Britain's National Gallery buys its first American painting
By Estelle Shirbon
LONDON (Reuters) - The National Gallery in London has bought its first ever painting by a U.S. artist, "Men of the Docks" by George Bellows, departing from its previous policy of acquiring only paintings by artists working in Western Europe.
The gallery, which houses Britain's national collection of Western European paintings from the 13th to the 19th century, acquired the 1912 work depicting the New York waterfront from Randolph College in Lynchburg, Virginia.
The National Gallery used part of a fund established by the late philanthropist Paul Getty as well as exceptional donations from anonymous sources to meet the painting's price tag of 25.5 million pounds ($42 million).
"Men of the Docks" goes on display on Friday, alongside major impressionist works including snow scenes and urban vistas by Claude Monet and Camille Pissarro, in the gallery's domed building on Trafalgar Square in the heart of London.
The National Gallery receives a million American visitors a year, a spokeswoman said.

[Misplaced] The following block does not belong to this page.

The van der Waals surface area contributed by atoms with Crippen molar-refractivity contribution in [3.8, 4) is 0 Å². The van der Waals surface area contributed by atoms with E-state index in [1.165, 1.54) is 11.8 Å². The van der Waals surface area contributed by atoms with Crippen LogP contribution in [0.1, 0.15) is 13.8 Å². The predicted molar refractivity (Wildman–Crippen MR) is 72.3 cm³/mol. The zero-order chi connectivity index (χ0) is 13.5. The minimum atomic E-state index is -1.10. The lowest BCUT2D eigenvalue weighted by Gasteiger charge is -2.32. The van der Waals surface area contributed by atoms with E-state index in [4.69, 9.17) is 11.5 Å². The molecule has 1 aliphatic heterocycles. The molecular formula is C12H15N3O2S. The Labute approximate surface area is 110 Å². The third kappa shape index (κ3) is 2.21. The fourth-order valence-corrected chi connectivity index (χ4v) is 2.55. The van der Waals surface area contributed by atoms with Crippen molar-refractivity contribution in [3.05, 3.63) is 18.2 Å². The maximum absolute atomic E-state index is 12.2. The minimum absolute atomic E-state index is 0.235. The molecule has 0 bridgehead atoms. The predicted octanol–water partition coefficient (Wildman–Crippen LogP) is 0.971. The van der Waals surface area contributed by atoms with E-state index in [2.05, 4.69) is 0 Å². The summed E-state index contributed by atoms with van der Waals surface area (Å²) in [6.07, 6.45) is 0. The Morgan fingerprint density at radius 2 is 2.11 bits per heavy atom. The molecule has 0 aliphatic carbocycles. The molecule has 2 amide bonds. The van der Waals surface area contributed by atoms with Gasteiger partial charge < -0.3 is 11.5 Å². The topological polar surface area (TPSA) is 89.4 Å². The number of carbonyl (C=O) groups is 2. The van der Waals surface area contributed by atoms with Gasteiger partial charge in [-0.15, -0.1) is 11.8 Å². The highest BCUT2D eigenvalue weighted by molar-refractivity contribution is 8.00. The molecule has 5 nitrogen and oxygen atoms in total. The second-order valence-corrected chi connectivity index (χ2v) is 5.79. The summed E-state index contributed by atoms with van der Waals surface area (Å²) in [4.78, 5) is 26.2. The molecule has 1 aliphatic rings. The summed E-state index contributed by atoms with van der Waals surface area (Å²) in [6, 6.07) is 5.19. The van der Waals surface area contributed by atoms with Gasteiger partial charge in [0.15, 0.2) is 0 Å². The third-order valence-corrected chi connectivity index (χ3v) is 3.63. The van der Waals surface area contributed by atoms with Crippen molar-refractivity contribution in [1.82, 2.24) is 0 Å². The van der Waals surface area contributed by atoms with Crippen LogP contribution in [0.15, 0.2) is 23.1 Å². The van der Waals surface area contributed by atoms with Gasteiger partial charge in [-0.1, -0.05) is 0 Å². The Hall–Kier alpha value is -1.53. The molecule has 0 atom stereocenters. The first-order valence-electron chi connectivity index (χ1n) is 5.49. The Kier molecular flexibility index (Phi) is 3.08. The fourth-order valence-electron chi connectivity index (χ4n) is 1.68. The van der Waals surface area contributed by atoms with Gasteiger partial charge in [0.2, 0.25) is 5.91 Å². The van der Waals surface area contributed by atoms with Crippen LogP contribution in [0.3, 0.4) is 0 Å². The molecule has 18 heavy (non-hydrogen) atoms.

Access to the permanent collection is free, while tickets are required for some temporary exhibitions. The gallery, which started life in 1824 when the British government purchased a banker's collection of 38 pictures, receives the bulk of its income from government grants.
The Bellows acquisition marks a new direction for the gallery, which now seeks to showcase paintings in the Western European tradition rather than solely those by artists working in Western Europe.
"Bellows has almost always been seen in the context of American painting, but the way he painted owed much to Manet, and his depiction of the violence and victims of New York derived from Goya and earlier Spanish art," said Nicholas Penny, the National Gallery director, in a statement. Continued...